Ben Aris in Moscow -
Marek Forysiak is no stranger to consumer finance. He was a pioneer in Poland running AIG's consumer operation, where he met the young Russian Roustam Tariko, who was then thinking of founding a consumer bank - Russky Standart.
Forysiak spent six months trying to persuade Tariko to do a deal with AIG, without success. However, within two years Forysiak had followed Tariko back to Moscow to head up Commercial Bank Renaissance Capital LLC - branded as Renaissance Credit - a retail and consumer credit bank that is a subsidiary of the better known investment bank Renaissance Capital.
After Tariko blazed the trail of consumer finance in Russia with the hugely successful Russky Standart in 2001, it only took the CEO of the Renaissance Capital Group, Stephen Jennings, about a year and half to buy a bank and go into the same game. Renaissance Credit was launched in May 2003 when Russky Standart was the only game in town.
Jennings bought Kaznachey Bank, a small bank, in December of the same year and brought Forysiak in to run it. Since then, the group has spent heavily to create an international standard consumer loans business that has quadrupled in size in just the last year. (There is also a sister bank in Ukraine, which is still being set up). After making its first loan in 2004, the loan portfolio quickly grew to $500m at the end of 2006 and is on course to end this year with a loan book worth $2bn.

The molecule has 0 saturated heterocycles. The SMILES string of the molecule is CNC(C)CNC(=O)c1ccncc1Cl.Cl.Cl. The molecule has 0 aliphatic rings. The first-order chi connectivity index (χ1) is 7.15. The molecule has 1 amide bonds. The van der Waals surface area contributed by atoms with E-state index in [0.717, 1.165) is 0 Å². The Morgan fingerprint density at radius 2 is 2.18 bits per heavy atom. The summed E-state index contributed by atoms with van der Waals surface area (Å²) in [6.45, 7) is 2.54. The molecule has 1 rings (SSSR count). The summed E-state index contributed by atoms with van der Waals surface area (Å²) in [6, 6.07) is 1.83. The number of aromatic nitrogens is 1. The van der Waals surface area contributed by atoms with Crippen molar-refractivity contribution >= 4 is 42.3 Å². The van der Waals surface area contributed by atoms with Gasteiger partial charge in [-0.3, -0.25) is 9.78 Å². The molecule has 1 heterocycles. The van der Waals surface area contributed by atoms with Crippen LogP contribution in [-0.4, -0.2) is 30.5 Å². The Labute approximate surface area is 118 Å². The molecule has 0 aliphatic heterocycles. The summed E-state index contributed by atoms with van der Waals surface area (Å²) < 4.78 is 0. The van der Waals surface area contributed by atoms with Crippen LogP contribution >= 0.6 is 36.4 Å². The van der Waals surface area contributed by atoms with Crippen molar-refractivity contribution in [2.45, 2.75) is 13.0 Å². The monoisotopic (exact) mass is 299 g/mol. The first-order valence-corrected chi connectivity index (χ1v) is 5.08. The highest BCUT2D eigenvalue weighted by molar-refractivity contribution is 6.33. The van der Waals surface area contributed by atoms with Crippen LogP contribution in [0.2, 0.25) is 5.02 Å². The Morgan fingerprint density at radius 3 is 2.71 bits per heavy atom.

The model is straightforward: "transparent and simple - wholesale-funded lending to private individuals and no other banking business," the group says of the bank.
High margins, not-so-high profits
Consumer lenders in Russia have come in for a certain amount of flak recently. While the headline rates are in the mid-20s to 30s, the real effective rates that punters actually have to pay can be more than 100% once all the hidden charges are tallied up. Indeed, the practise of tucking a few extra charges in has become so widespread that the Central Bank of Russia (CBR) ordered all lenders to reveal their true cost of borrowing earlier this year, worried that too many average Russians would borrow too much and get into trouble.
Russky Standart was one of the first banks to be visited by CBR inspectors, which eventually gave it a clean bill of health - although Tariko "voluntarily" ended some of the hidden charges at the same time. However, Forysiak argues that the interest rates are not excessive, as all these banks are in start-up mode and are investing heavily in things like IT and people, which eats into the high margins.